Special Issue "Advanced Strategies in Thin Film Engineering by Magnetron Sputtering"

A special issue of Coatings (ISSN 2079-6412).

Deadline for manuscript submissions: 31 October 2019.

Special Issue Editors

Guest Editor
Prof. Dr. Alberto Palmero

Spanish Council of Research (CSIC), Institute of Materials Science of Seville (CSIC/US), Américo Vespucio 49, 41092 Seville, Spain
Website | E-Mail
Interests: thin film growth; atomistic processes; porous thin films; oblique angle deposition; magnetron sputtering; physical vapor deposition
Guest Editor
Prof. Dr. Nicolas Martin

FEMTO-ST Institute,University of Bourgogne Franche-Comté,15B avenue des montboucons,25030 Besancon Cedex, France
Website | E-Mail
Interests: physics of metallic and ceramic thin films; reactive sputtering; glancing angle deposition; electronic transport properties

Special Issue Information

Dear Colleagues,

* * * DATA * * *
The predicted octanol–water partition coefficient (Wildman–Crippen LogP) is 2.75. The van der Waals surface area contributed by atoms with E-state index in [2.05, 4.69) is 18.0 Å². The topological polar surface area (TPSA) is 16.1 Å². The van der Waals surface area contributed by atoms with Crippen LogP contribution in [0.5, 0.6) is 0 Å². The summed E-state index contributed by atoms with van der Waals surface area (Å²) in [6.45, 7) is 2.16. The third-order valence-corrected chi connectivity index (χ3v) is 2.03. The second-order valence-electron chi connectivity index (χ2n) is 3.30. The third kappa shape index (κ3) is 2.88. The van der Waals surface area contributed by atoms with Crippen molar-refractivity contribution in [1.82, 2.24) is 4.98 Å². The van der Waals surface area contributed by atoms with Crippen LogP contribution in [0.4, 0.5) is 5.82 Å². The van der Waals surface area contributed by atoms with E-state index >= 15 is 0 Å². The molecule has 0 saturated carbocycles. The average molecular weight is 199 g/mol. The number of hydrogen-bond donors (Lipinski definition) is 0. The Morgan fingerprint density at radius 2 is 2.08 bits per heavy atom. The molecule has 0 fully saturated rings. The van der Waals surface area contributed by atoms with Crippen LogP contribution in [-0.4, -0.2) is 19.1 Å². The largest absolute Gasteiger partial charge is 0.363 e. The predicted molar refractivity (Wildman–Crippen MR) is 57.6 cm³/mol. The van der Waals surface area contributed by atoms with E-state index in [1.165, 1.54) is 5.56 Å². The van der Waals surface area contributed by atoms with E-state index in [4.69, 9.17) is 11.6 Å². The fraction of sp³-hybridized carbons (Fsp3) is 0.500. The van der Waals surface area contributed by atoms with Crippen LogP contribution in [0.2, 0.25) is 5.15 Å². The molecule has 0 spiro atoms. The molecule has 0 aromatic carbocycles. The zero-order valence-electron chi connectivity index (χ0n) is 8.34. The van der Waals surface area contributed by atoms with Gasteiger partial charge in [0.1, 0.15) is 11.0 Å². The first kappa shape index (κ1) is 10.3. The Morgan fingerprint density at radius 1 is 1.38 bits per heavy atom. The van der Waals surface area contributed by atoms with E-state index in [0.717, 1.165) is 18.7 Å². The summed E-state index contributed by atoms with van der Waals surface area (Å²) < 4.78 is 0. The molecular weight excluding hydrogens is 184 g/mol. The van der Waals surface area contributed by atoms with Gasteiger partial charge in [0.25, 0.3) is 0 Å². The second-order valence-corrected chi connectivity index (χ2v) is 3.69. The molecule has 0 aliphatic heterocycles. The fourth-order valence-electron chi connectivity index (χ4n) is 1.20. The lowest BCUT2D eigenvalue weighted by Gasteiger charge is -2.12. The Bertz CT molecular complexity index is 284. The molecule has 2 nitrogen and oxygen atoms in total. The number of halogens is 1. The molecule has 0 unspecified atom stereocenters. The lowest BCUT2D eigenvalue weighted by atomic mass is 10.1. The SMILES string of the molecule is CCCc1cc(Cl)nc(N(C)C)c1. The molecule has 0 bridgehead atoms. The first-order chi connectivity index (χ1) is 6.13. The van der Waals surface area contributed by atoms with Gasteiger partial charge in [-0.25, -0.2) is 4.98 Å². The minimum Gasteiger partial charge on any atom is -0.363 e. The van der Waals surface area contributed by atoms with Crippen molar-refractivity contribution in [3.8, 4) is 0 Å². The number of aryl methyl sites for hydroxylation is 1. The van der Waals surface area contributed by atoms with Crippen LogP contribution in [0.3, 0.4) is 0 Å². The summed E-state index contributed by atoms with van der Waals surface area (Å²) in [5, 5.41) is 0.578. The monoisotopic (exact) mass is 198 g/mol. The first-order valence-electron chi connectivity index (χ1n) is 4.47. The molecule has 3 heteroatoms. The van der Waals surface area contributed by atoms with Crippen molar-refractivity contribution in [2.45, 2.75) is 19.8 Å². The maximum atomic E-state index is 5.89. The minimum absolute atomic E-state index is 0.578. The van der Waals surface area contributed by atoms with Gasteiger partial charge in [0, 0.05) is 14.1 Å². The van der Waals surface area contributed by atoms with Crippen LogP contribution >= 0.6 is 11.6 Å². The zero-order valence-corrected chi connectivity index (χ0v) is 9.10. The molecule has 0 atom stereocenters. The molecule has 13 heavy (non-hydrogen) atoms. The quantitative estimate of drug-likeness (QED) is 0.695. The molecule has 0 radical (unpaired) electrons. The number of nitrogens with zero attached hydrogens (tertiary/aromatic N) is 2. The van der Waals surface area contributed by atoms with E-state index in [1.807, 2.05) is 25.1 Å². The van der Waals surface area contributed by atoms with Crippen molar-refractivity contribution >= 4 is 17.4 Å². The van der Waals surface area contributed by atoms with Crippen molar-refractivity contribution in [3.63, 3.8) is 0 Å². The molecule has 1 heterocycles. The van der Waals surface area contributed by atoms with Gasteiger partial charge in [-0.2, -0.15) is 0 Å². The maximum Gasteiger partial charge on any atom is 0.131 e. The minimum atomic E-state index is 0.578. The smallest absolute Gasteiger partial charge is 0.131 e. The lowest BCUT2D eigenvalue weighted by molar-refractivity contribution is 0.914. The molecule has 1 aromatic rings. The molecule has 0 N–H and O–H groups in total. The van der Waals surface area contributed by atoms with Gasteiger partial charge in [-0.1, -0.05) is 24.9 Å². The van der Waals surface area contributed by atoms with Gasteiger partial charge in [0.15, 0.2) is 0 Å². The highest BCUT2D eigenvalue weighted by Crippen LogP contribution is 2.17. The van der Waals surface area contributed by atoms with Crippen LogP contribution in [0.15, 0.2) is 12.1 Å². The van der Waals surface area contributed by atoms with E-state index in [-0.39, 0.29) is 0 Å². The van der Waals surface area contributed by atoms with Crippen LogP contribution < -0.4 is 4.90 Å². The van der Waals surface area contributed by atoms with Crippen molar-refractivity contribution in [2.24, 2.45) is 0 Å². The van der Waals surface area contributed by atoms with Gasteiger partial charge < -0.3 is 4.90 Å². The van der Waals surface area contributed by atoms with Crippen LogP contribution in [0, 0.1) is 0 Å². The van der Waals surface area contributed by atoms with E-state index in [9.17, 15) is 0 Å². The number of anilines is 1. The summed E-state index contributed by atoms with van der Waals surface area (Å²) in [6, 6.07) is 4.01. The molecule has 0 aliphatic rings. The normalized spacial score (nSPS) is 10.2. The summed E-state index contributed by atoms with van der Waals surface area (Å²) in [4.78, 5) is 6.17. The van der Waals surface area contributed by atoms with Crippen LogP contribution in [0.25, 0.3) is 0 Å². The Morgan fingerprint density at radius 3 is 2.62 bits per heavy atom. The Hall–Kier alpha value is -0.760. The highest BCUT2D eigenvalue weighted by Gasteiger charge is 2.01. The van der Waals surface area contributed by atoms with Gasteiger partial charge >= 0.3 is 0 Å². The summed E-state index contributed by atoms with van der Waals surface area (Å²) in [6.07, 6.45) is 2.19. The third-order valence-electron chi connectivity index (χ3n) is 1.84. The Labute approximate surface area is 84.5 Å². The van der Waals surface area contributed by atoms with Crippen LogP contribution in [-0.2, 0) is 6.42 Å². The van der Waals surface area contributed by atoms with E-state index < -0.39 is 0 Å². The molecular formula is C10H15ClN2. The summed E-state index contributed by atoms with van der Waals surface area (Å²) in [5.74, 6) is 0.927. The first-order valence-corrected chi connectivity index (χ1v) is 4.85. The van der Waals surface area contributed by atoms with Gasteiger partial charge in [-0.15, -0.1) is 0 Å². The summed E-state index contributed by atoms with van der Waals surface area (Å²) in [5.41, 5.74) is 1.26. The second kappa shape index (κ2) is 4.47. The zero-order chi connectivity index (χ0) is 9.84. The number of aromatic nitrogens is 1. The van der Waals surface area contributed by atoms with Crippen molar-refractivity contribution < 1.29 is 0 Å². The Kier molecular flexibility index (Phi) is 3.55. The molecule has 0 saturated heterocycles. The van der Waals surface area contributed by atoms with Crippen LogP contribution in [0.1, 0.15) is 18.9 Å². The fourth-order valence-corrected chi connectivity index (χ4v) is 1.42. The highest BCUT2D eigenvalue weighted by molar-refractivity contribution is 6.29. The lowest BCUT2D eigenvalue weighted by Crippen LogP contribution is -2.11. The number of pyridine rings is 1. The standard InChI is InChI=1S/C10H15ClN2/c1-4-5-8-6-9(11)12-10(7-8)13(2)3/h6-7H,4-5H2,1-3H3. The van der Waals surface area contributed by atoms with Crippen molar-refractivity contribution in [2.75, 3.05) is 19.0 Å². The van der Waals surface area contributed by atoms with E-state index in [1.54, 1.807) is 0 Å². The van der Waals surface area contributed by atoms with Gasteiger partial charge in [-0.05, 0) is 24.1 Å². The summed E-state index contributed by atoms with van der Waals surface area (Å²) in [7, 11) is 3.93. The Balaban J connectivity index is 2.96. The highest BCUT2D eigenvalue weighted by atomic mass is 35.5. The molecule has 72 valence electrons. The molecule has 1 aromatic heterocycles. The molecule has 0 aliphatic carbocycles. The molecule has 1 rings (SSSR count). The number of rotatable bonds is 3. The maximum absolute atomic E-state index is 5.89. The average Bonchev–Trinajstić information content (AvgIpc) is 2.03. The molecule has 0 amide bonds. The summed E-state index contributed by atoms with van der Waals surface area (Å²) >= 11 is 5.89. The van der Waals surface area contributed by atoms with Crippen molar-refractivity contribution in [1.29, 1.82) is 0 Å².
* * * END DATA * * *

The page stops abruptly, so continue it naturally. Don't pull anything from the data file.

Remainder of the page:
Recent years have witnessed the flourishing of numerous novel strategies based on the magnetron sputtering technique aimed at the advanced engineering of thin films, such as HiPIMS, combined vacuum processes, the implementation of complex precursor gases or the inclusion of particle guns in the reactor, among others. At the forefront of these approaches, investigations focused on nanostructured coatings appear today as one of the priorities in many scientific and technological communities: The science behind them appears in most of the cases as a "terra incognita", fascinating both the fundamentalist, who imagines new concepts, and the experimenter, who is able to create and study new films with as of yet unprecedented performances. These scientific and technological challenges, along with the existence of numerous scientific issues that have yet to be clarified in classical magnetron sputtering depositions (e.g., process control and stability, nanostructuration mechanisms, connection between film morphology and properties or upscaling procedures from the laboratory to industrial scales) have motivated us to edit a specialized volume containing the state-of-the art that put together these innovative fundamental and applied research topics. These include, but are not limited to: